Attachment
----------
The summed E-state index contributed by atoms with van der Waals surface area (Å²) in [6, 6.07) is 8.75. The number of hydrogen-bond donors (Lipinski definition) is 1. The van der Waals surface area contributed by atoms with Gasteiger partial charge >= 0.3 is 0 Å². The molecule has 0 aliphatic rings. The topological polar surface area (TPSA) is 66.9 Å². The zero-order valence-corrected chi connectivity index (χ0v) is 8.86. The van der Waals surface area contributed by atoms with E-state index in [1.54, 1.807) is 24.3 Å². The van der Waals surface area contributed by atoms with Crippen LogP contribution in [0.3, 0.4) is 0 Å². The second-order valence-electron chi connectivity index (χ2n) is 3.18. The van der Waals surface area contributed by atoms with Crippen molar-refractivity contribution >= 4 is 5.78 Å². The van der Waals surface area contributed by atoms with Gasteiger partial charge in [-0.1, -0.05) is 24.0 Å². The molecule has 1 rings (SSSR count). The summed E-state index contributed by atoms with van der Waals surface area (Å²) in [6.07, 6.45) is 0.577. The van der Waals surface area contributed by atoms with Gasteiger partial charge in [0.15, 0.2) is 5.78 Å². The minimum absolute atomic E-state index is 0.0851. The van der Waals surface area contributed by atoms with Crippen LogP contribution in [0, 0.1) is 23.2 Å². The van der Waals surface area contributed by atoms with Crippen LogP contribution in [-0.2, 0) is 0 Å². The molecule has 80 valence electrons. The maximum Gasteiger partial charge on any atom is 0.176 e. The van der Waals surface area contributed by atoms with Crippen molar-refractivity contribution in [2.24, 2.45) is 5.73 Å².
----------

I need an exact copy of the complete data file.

The summed E-state index contributed by atoms with van der Waals surface area (Å²) in [6, 6.07) is 8.75. The number of hydrogen-bond donors (Lipinski definition) is 1. The van der Waals surface area contributed by atoms with Gasteiger partial charge >= 0.3 is 0 Å². The molecule has 0 aliphatic rings. The topological polar surface area (TPSA) is 66.9 Å². The zero-order valence-corrected chi connectivity index (χ0v) is 8.86. The van der Waals surface area contributed by atoms with E-state index in [1.54, 1.807) is 24.3 Å². The van der Waals surface area contributed by atoms with Crippen LogP contribution in [0.3, 0.4) is 0 Å². The second-order valence-electron chi connectivity index (χ2n) is 3.18. The van der Waals surface area contributed by atoms with Crippen molar-refractivity contribution >= 4 is 5.78 Å². The van der Waals surface area contributed by atoms with Gasteiger partial charge in [-0.1, -0.05) is 24.0 Å². The molecule has 1 rings (SSSR count). The summed E-state index contributed by atoms with van der Waals surface area (Å²) in [6.07, 6.45) is 0.577. The van der Waals surface area contributed by atoms with Gasteiger partial charge in [0.15, 0.2) is 5.78 Å². The minimum absolute atomic E-state index is 0.0851. The van der Waals surface area contributed by atoms with Crippen LogP contribution in [0, 0.1) is 23.2 Å². The van der Waals surface area contributed by atoms with Crippen LogP contribution in [-0.2, 0) is 0 Å². The molecule has 80 valence electrons. The maximum Gasteiger partial charge on any atom is 0.176 e. The van der Waals surface area contributed by atoms with Crippen molar-refractivity contribution in [2.24, 2.45) is 5.73 Å².